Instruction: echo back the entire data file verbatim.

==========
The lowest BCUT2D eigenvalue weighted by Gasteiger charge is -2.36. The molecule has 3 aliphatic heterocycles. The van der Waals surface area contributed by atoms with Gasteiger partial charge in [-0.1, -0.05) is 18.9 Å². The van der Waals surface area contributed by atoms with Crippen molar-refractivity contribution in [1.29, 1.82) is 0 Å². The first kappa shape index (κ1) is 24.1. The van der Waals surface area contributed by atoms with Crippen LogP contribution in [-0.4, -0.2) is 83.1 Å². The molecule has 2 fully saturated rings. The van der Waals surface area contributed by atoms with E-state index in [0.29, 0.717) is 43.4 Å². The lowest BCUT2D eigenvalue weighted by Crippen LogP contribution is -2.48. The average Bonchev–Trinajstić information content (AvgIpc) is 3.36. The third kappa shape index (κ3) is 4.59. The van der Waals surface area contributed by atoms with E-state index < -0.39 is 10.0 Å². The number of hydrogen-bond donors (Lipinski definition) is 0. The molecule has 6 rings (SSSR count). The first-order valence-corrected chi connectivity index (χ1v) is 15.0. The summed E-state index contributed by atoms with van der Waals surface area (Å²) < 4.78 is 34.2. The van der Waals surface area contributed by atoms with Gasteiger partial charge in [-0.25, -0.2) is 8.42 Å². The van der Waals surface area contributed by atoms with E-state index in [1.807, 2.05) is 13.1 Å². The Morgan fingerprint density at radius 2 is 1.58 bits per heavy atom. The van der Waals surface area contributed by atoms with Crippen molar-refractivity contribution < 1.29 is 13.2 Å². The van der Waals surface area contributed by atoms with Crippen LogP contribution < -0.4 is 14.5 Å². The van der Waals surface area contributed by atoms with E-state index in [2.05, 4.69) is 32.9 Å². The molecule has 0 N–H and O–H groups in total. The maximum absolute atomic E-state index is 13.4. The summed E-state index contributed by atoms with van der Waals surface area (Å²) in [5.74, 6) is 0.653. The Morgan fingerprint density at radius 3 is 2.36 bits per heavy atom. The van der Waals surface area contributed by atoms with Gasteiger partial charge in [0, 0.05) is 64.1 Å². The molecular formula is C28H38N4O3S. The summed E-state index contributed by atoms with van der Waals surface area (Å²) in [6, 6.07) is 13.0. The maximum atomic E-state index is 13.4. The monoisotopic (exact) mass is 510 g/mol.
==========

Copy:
The lowest BCUT2D eigenvalue weighted by Gasteiger charge is -2.36. The molecule has 3 aliphatic heterocycles. The van der Waals surface area contributed by atoms with Gasteiger partial charge in [-0.1, -0.05) is 18.9 Å². The van der Waals surface area contributed by atoms with Crippen molar-refractivity contribution in [1.29, 1.82) is 0 Å². The first kappa shape index (κ1) is 24.1. The van der Waals surface area contributed by atoms with Crippen LogP contribution in [-0.4, -0.2) is 83.1 Å². The molecule has 2 fully saturated rings. The van der Waals surface area contributed by atoms with E-state index in [0.29, 0.717) is 43.4 Å². The lowest BCUT2D eigenvalue weighted by Crippen LogP contribution is -2.48. The average Bonchev–Trinajstić information content (AvgIpc) is 3.36. The third kappa shape index (κ3) is 4.59. The van der Waals surface area contributed by atoms with E-state index < -0.39 is 10.0 Å². The number of hydrogen-bond donors (Lipinski definition) is 0. The molecule has 6 rings (SSSR count). The first-order valence-corrected chi connectivity index (χ1v) is 15.0. The summed E-state index contributed by atoms with van der Waals surface area (Å²) < 4.78 is 34.2. The van der Waals surface area contributed by atoms with Gasteiger partial charge in [-0.25, -0.2) is 8.42 Å². The van der Waals surface area contributed by atoms with E-state index in [1.807, 2.05) is 13.1 Å². The Morgan fingerprint density at radius 2 is 1.58 bits per heavy atom. The van der Waals surface area contributed by atoms with Crippen molar-refractivity contribution < 1.29 is 13.2 Å². The van der Waals surface area contributed by atoms with Crippen LogP contribution < -0.4 is 14.5 Å². The van der Waals surface area contributed by atoms with E-state index in [2.05, 4.69) is 32.9 Å². The molecule has 0 N–H and O–H groups in total. The maximum absolute atomic E-state index is 13.4. The summed E-state index contributed by atoms with van der Waals surface area (Å²) in [5.74, 6) is 0.653. The Morgan fingerprint density at radius 3 is 2.36 bits per heavy atom. The van der Waals surface area contributed by atoms with Gasteiger partial charge in [0, 0.05) is 64.1 Å². The molecular formula is C28H38N4O3S. The summed E-state index contributed by atoms with van der Waals surface area (Å²) in [6, 6.07) is 13.0. The maximum atomic E-state index is 13.4. The monoisotopic (exact) mass is 510 g/mol.